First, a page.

In the first installment of this post last week, we looked at the emerging BYOD (Bring your own device to work) movement and the IT community’s concerns about security. This week, in Part II of that post, we drill down on those security issues and look at what others are doing to address them.

Security concerns: The first and greatest security concern arises from the complication of retrieving confidential information and trade secrets before an employee resigns or is terminated. If an employee has copied, transferred or downloaded that information into his or her personal device, the risk that everything has not been returned, deleted or destroyed increases significantly. 
The second concern is carelessness: in a widely reported story earlier this year, an Apple employee apparently left his unreleased iPhone 5 prototype at a bar, causing understandable angst within Apple.  
The third concern, as we noted last Friday, is the fact that mobile devices and employees are increasingly being targeted by cyberthieves. As Symantec reports, one third of data breaches in 2010 occurred through mobile devices. A popular means of penetration is using Trojans that pose as legitimate apps, which are then uploaded to mobile app marketplaces in the hopes that an employee may download and install them into them their phones, which will then in turn allow malicious code to enter into the employer’s infrastructure. This means of attack, coupled with the target efforts at individuals because of the ability of crooks to gather information about them through social media, will only likely increase.
So what can a company do? The first step before implementing a new policy should be to find out who is accessing the company’s servers and what devices the employees are using. Until that audit is conducted, the company literally has no idea who is tapping in to its servers.  Once it understands what devices are being used and by which employees, it can evaulate the type of policy that may fit its business.

Not surprisingly, the degree to which an employer imposes a personal device policy depends largely on what type of “work” the employee will be performing on his or her device.  An employee’s use of his personal smartphone or laptop to access email will likely face little opposition from the employer, so long as the email is accessed through a web-based program such as Webmail. Because Webmail is Internet-based and allows the employee to access their email account from literally any computer in the world, accessing email from the employee’s personal device is of little consequence. The company already has internal security measures in place to protect the access of email on the Webmail server (through, among other things, the use of an https:// address).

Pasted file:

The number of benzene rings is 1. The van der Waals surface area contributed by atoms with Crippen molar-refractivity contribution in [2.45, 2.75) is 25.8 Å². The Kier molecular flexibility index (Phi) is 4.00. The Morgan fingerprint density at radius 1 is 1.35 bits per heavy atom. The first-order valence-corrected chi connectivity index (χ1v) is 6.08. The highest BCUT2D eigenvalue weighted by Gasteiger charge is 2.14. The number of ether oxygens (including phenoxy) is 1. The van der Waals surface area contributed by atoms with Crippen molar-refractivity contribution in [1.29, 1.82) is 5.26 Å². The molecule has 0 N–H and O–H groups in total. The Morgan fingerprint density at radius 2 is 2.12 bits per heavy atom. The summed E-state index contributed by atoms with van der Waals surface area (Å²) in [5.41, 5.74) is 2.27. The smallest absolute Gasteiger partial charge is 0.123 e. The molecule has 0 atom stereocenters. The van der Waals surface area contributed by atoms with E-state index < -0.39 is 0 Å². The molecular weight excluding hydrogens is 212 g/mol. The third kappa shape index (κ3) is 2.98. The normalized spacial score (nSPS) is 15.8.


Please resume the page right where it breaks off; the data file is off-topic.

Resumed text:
Security is of greater concern, however, where the employee seeks to “tap in” to an employer’s exchange or other internal server. If not blocked, that access is easy for the employee, with even the iPhone or Droid default email program allowing access to the exchange server with just the simple input of the employee’s username and password. 

Companies that elect to allow their employees to access exchange servers or other databases which house sensitive or confidential information should consider requiring those employees to download a program or application onto their device which gives the IT department the ability to monitor the employee’s use of the server and “wipe” the device should it become lost or compromised. Of course, employees may be more reluctant to allow their IT departments access to their personal devices, the same ones on which they store photos of their children, their favorite music, and applications which access personal Facebook or Twitter accounts. For personal devices, employees obviously have a greater expectation of privacy than the work-issued laptop that they might also use for personal reasons.

Marisa Viveros, a VP for Security at IBM, recently outlined the following practical steps a company and its employees can take right now to protect their work and personal data:

  • Make sure you protect access to your device with a password or PIN to keep intruders out if the device is lost or stolen.
  • Only download applications from well-known, trusted sites.
  • Make sure you install system updates and run anti-malware as prompted.
  • Back up your data on a regular basis.
  • Have the ability to track your phone and remotely wipe all its data if it is stolen. You can easily find an app that will allow you to do this.

Finally, an employer who wants to err on the side of extreme caution when it comes to protecting its confidential information (including trade secrets) should either: (a) not allow employees to use personal devices for work purposes at all; or (b) require those employees to install on whatever security measures are necessary to protect the information on those personal devices. Its employees might not be happy about being given such an ultimatum, but those employers should also be prepared to offer a work-issued device to the employee if they are expected to be “available” after 5:00 p.m. If you don’t want your employees using their personal devices to access the email exchange server, then you may have no choice but to give them (and pay for a data plan for) a Blackberry or comparable device. 

As they have in the past, employers and employees will eventually figure out how to balance the competing concerns of convenience and security and shape a policy that best fits that company. In the meantime, there will invariably be bumps along the road as they figure out how best to integrate these technological issues into the workplace. (A special shout-out to my colleague Phil Eckenrode, a vocal member of the BYOD community, for his hard work and assistance with this post.)